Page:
People who are prone to high levels of absorption in mental tasks and activities are more likely to claim to be able to ‘hear the dead’, a new study has revealed. Scientists have uncovered the key trait in ‘clairaudient spiritualist mediums’ who claim to able to hear the voices of dead people.
Their results suggest that people who are prone to immersive mental activities, as well as those who were exposed to an ‘unusual auditory experience’ in early life, are more likely to claim to be able to communicate with the deceased. The team hopes the findings will help to understand more about distressing or non-controllable experiences of hearing voices.
In the study, researchers from Durham University conducted a survey of 65 mediums from the Spiritualists’ National Union. Over 44 per cent of the participants reported hearing voices of the dead on a daily basis, while 33.8 per cent said they’d heard a voice within the last day. While spirits were mainly heard inside the head, 31.7 per cent said they experienced the voices coming from both inside and outside the head.
To understand the key traits of these mediums, the researchers surveyed 143 members of the general public for comparison. The results revealed that the mediums were more likely to immerse themselves in mental or imaginative activities, or experience altered states of consciousness. Mediums were also more likely to report hearing voices in early life.
Speaking to MailOnline, Dr Adam Powell from Durham University’s Hearing the Voice project and Department of Theology and Religion and lead author of the study, explained: ‘Some recall seeing and hearing a deceased loved one in their own home, often in their bedroom at night. ‘Others recall having conversations with invisible others from as early as they can remember.’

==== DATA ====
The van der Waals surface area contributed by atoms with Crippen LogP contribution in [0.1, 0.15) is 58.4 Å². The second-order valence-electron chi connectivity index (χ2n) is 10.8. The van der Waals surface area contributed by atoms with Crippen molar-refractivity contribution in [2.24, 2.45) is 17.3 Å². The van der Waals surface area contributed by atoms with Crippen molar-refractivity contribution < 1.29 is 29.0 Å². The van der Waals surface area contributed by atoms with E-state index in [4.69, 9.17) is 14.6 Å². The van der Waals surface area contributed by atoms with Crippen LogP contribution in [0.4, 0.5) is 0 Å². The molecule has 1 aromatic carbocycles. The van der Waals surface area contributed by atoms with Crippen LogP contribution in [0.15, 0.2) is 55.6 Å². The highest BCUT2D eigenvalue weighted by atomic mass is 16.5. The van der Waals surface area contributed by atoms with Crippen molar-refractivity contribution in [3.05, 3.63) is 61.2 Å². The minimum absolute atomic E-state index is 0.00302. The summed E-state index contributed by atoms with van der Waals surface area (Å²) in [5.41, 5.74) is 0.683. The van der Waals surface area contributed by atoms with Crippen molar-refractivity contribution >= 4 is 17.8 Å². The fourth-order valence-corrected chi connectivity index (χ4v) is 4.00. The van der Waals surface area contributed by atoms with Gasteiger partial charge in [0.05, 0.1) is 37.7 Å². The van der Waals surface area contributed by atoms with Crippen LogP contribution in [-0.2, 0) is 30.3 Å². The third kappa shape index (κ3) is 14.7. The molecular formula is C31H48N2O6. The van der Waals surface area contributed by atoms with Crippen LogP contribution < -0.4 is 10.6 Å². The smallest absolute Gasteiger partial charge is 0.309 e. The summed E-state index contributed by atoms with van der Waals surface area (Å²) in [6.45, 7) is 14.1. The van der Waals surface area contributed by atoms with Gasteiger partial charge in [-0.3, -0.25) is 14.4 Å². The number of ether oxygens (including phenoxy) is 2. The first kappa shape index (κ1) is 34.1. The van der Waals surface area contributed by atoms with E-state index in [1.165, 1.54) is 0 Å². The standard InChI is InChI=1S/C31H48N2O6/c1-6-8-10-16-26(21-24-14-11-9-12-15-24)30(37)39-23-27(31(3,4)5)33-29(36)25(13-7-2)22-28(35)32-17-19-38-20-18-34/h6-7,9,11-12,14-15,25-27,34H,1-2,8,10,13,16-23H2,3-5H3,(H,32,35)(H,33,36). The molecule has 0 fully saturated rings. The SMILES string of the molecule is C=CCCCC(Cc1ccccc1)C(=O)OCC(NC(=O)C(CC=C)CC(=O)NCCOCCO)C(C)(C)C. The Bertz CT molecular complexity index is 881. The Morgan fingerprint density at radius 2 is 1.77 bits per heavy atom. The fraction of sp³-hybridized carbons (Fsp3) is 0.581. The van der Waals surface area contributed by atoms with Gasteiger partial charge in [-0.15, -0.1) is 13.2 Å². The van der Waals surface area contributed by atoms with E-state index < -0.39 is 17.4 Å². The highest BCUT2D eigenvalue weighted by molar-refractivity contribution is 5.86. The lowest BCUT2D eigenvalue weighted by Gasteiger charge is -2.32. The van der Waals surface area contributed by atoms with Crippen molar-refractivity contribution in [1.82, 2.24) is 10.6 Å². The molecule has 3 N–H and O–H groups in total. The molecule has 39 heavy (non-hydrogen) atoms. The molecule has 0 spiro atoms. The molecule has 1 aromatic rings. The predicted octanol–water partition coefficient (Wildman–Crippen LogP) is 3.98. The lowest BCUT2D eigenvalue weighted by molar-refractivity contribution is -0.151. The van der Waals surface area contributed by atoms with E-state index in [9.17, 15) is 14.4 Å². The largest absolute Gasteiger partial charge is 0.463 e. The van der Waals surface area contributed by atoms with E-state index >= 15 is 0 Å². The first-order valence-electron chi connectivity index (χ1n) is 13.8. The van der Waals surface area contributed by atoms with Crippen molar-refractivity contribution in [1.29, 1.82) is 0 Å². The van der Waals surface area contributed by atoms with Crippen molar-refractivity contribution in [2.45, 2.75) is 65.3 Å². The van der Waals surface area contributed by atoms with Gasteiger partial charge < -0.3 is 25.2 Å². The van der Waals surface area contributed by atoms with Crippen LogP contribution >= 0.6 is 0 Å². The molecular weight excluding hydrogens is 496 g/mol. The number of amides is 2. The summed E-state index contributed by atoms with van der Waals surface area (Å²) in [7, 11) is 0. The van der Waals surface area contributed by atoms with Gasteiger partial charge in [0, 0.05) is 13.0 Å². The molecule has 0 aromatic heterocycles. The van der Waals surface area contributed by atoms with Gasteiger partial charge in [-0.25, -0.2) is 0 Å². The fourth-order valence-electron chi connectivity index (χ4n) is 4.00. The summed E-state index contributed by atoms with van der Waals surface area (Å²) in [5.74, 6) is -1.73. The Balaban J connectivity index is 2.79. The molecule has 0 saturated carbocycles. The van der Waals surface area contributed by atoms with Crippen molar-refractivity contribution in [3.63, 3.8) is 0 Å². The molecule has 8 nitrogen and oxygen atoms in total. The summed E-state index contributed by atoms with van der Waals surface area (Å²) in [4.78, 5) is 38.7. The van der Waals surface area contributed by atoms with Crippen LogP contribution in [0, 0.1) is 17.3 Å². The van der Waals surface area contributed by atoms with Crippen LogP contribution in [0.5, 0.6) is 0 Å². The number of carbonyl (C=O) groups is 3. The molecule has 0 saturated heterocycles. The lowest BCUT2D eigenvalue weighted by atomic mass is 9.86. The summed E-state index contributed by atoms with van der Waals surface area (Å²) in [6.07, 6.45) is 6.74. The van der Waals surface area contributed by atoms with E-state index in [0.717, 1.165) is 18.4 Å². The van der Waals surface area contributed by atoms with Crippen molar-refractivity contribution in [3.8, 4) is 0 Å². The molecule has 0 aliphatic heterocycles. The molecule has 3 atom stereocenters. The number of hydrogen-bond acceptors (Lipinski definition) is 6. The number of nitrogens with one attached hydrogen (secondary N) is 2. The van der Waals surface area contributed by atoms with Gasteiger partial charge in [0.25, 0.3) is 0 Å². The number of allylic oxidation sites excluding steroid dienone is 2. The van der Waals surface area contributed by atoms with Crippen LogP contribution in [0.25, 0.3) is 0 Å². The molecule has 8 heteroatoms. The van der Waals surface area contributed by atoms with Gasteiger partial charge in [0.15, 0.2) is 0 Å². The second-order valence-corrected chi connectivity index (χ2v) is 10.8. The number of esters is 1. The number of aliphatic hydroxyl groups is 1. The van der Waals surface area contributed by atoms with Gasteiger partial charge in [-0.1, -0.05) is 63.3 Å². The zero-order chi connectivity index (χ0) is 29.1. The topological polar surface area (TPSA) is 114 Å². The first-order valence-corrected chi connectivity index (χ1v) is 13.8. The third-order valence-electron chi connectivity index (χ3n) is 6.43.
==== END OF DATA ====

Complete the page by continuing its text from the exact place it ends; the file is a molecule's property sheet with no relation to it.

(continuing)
Spiritualists reported first hearing the dead at an average age of 21.7 years. However, 18 per cent of spiritualists reported having hearing voices ‘for as long as they could remember’. Dr Powell said: ‘Our findings say a lot about “learning and yearning”. ‘For our participants, the tenets of Spiritualism seem to make sense of both extraordinary childhood experiences as well as the frequent auditory phenomena they experience as practicing mediums.
‘But all of those experiences may result more from having certain tendencies or early abilities than from simply believing in the possibility of contacting the dead if one tries hard enough.’ While members of the public with high absorption rates were more likely to believe in the paranormal, the team found no significant link between belief and proneness to hallucinations.
Overall, the findings indicate that some people may be uniquely predisposed to absorption, and are more likely to report hearing the dead. Dr Peter Moseley, co-author on the study at Northumbria University, said: ‘Spiritualists tend to report unusual auditory experiences which are positive, start early in life and which they are often then able to control. ‘Understanding how these develop is important because it could help us understand more about distressing or non-controllable experiences of hearing voices too.’